Terps Aiming For First Sweet 16 Since 2016
Thursday’s matchup with East Region 11-seed Belmont represented a significant challenge — and opportunity — for Mark Turgeon’s Maryland Terrapins. Having not won a postseason tournament game since the second round of the 2016 NCAA tournament, the task of facing a quality opponent that many believed was capable of advancing was a difficult one. But Maryland, after getting off to a slow start, rebounded and used a balanced offensive effort to beat the Bruins by a 79-77 final score.
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Four starters in double figures, led by Jalen Smith as he scored 19 to go along with 12 rebounds, and a fifth (Anthony Cowan Jr.) who scored nine points and dished out six assists, was enough to combat the excellence of Belmont’s Dylan Windler, who went for 35 points and 11 rebounds in his final college game. Now that Rick Byrd’s team is in the rear-view mirror, the next challenge for Maryland is SEC regular season champion and East 3-seed LSU. The Tigers, who are still without head coach Will Wade as the school waits for him to answer questions regarding his appearance on an FBI wiretap, managed to hold off Yale in its NCAA tournament opener Thursday afternoon, 79-74.
Acting head coach Tony Benford is working with a very talented group, but it’s clear which player is LSU’s most important: sophomore point guard Tremont Waters.
When Waters is on the court things run far more smoothly for LSU on the offensive end of the floor, as he’s capable of not only getting his own shot but getting his teammates scoring opportunities in the areas where they can be at their best. While he didn’t shoot the ball particularly well Thursday, scoring 15 points on 5-for-15 shooting from the field, Waters dished out a game-high seven assists (one less than Yale had as a team) in his 34 minutes on the court. Yale was able to begin its second-half rally when Waters wasn’t on the floor, as LSU struggled in its search for quality shots. It goes without saying that limiting Waters will be the key for Maryland on Saturday.
In addition to Waters, who leads LSU in both scoring (15.1 ppg) and assists (6.0 apg), the Tigers have three other double-digit scorers in junior guard Skylar Mays, freshman forward Nazreon Reid and sophomore guard Javonte Smart. Mays led the way offensively for the Tigers on Thursday, as he scored 19 points on 5-for-11 shooting from the field. The junior put together a solid performance after he struggled mightily in LSU’s SEC tournament loss to Florida, a game in which he shot 3-for-13 from the field and scored just six points (he was 0-for-6 from three). While he isn’t a great three-point shooter, making just 30.3% of his 5.0 attempts per game, Mays is a 55.5% shooter inside of the arc.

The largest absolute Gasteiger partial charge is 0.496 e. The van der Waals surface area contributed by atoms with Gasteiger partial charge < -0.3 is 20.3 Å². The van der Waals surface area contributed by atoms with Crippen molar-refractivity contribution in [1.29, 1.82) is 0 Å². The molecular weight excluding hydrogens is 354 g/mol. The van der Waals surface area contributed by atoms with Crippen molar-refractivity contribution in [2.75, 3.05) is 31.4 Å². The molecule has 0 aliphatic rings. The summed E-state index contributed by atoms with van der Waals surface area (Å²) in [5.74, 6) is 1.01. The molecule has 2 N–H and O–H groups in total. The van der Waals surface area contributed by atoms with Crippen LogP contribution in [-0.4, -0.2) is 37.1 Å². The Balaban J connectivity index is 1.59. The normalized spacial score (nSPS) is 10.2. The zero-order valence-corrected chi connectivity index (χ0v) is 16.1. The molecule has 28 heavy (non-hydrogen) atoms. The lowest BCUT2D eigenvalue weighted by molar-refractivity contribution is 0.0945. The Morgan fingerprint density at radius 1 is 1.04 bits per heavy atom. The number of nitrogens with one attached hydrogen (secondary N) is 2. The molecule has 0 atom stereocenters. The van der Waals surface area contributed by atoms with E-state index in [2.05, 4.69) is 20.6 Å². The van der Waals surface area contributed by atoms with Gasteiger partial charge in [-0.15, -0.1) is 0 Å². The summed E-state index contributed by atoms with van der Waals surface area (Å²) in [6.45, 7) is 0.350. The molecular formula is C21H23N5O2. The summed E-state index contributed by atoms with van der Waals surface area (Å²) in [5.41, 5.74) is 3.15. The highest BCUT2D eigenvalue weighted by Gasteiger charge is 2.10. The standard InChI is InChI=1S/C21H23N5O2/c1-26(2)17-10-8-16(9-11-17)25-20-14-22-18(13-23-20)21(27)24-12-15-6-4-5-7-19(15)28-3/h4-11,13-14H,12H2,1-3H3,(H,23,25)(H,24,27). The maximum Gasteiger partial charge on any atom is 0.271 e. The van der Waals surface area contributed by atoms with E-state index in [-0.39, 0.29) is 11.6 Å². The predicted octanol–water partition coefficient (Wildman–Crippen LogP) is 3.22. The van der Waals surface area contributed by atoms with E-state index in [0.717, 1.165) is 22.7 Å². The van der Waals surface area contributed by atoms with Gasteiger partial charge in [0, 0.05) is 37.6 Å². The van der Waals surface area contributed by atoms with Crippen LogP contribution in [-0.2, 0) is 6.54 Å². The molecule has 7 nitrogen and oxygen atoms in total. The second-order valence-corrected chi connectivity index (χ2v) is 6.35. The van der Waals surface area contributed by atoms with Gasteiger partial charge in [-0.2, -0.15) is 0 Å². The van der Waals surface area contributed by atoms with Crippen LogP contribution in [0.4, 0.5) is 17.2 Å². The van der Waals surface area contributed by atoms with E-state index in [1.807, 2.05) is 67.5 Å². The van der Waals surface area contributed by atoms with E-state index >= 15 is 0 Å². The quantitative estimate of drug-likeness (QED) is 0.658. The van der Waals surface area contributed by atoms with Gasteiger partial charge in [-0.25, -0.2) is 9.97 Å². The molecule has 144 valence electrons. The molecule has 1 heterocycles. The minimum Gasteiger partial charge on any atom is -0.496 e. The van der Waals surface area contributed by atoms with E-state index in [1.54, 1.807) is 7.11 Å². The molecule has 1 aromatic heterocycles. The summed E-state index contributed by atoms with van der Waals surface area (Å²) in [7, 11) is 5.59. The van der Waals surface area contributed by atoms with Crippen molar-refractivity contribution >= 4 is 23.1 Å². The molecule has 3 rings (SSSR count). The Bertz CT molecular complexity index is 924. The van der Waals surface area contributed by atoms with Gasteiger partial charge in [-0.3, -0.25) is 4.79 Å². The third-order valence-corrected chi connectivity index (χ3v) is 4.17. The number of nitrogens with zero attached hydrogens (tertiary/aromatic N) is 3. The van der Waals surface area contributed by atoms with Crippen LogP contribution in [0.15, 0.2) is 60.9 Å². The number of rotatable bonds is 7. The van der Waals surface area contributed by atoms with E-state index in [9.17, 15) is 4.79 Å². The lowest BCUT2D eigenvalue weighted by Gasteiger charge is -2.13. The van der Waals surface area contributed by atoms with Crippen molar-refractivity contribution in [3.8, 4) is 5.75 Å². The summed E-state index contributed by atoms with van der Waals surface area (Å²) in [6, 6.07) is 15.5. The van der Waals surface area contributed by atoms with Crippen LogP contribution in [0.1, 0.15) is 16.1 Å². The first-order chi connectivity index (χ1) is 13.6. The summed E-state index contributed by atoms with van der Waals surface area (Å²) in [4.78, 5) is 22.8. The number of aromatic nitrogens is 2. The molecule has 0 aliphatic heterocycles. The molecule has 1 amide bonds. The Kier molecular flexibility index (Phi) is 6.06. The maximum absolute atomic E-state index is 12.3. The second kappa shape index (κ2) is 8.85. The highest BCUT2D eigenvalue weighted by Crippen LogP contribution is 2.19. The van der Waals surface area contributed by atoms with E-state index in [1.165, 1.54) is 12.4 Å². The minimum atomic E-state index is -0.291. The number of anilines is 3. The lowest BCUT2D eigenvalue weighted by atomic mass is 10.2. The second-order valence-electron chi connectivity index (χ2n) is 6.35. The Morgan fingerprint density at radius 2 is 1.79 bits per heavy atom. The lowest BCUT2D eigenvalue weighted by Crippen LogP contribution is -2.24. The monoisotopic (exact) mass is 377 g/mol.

As for Reid, the highly regarded freshman is a more than capable scorer and rebounder for LSU. Averaging 13.8 points and a team-best 7.2 rebounds per game, the 6-foot-10 freshman from New Jersey shoots 47.8% from the field and 36.8% from three. Against Yale he was one of two LSU bigs to post a double-double, scoring 14 points on 5-for-9 shooting while also grabbing ten rebounds. Reid can score both inside and out, with the perimeter opportunities coming by way of pick and pop situations more often than not.
If there’s an issue for Reid, it’s the fact that no one really knows what’s going to happen with the basketball if he isn’t shooting it. Against Yale he was responsible for five of LSU’s ten turnovers, and for the season he’s averaging 2.6 turnovers per game. Reid’s turnover percentage of 17.2 is second-highest on the team among rotation players, with the aforementioned Waters having the worst percentage (20.4). Kavell Bigby-Williams, who accounted for ten points and ten rebounds Thursday, and freshman Emmitt Williams (eight points, five rebounds vs. Yale) provide additional athleticism and depth in the front court.
Javonte Smart, who missed two games earlier this month due to the Wade wiretap situation before being cleared to return to play, is LSU’s top offensive option off the bench. The 6-foot-4 guard is averaging 11.5 points, 3.4 rebounds and 2.4 assists per game, and he’s capable of not only getting his own but setting up teammates as well. LSU’s essentially down to an eight-man rotation, with freshman forward Darius Days being the last man. However it can be argued that this is closer to seven than eight, as Days has played a total of 13 minutes in the Tigers’ last two games.
Where LSU can really hurt teams offensively is on the glass, as they boast an offensive rebounding percentage of 36.5%. Bigby-Williams and Williams both have offensive rebounding percentages of at least 15.0%, with Days (13.2) and Reid (10.6) also in double digits in that statistical category. The good news for Maryland is that it’s generally done a good job of ending defensive possessions with a rebound, and that’s an area in which the likes of Jalen Smith and Bruno Fernando will need to excel on Saturday.
As for LSU’s defensive ability, the Tigers are forcing turnovers on 17.8% of their opponents’ possessions. That’s a major concern for Maryland given their penchant for miscues, some of which come against little to no ball pressure. LSU has the size and athleticism needed to get after teams on the defensive end of the floor, which is something that Maryland will need to contend with. Saturday’s matchup should be a close one, and it will boil down to Maryland’s defending of Waters and how well the Terps take care of the basketball.
Raphielle’s been writing about college sports for more than a decade, making the move to college basketball alone in 2013. Beginning his work with the former website CollegeHoops.net in 2003, Raphielle spent 3 years writing for NBCSports.com beginning 2013, covering CBB and the Olympics. In 2016, Raphielle joined Heavy.com. If there’s a game on, there’s a strong likelihood that he’s watching it.